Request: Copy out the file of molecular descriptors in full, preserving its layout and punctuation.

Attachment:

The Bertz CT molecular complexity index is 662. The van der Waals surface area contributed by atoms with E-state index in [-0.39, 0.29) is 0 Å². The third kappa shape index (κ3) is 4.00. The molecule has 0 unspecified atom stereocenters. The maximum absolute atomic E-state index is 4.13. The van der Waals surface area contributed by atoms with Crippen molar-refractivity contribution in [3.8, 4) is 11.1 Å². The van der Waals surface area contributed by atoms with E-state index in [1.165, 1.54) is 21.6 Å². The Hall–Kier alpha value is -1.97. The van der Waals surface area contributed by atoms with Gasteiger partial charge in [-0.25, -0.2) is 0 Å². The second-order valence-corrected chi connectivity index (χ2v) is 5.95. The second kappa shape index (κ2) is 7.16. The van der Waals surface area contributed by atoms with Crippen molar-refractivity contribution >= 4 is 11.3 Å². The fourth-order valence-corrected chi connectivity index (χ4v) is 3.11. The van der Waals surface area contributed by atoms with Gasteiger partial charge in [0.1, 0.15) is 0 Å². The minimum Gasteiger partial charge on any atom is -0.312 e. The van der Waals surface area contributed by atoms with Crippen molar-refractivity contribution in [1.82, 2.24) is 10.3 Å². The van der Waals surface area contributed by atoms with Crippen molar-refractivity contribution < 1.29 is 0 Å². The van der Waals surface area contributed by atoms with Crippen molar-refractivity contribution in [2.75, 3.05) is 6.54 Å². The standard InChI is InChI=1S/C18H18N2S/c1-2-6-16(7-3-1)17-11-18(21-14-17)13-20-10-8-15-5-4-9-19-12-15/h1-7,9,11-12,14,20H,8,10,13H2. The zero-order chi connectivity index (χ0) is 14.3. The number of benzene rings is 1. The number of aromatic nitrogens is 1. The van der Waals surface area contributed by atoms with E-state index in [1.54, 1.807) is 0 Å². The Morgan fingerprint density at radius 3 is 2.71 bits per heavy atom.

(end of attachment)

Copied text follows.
The Bertz CT molecular complexity index is 662. The van der Waals surface area contributed by atoms with E-state index in [-0.39, 0.29) is 0 Å². The third kappa shape index (κ3) is 4.00. The molecule has 0 unspecified atom stereocenters. The maximum absolute atomic E-state index is 4.13. The van der Waals surface area contributed by atoms with Crippen molar-refractivity contribution in [3.8, 4) is 11.1 Å². The van der Waals surface area contributed by atoms with E-state index in [1.165, 1.54) is 21.6 Å². The Hall–Kier alpha value is -1.97. The van der Waals surface area contributed by atoms with Gasteiger partial charge in [-0.25, -0.2) is 0 Å². The second-order valence-corrected chi connectivity index (χ2v) is 5.95. The second kappa shape index (κ2) is 7.16. The van der Waals surface area contributed by atoms with Crippen molar-refractivity contribution >= 4 is 11.3 Å². The fourth-order valence-corrected chi connectivity index (χ4v) is 3.11. The van der Waals surface area contributed by atoms with Gasteiger partial charge in [0.1, 0.15) is 0 Å². The minimum Gasteiger partial charge on any atom is -0.312 e. The van der Waals surface area contributed by atoms with Crippen molar-refractivity contribution in [1.82, 2.24) is 10.3 Å². The van der Waals surface area contributed by atoms with Crippen molar-refractivity contribution < 1.29 is 0 Å². The van der Waals surface area contributed by atoms with Crippen molar-refractivity contribution in [2.75, 3.05) is 6.54 Å². The standard InChI is InChI=1S/C18H18N2S/c1-2-6-16(7-3-1)17-11-18(21-14-17)13-20-10-8-15-5-4-9-19-12-15/h1-7,9,11-12,14,20H,8,10,13H2. The zero-order chi connectivity index (χ0) is 14.3. The number of benzene rings is 1. The number of aromatic nitrogens is 1. The van der Waals surface area contributed by atoms with E-state index in [1.54, 1.807) is 0 Å². The Morgan fingerprint density at radius 3 is 2.71 bits per heavy atom.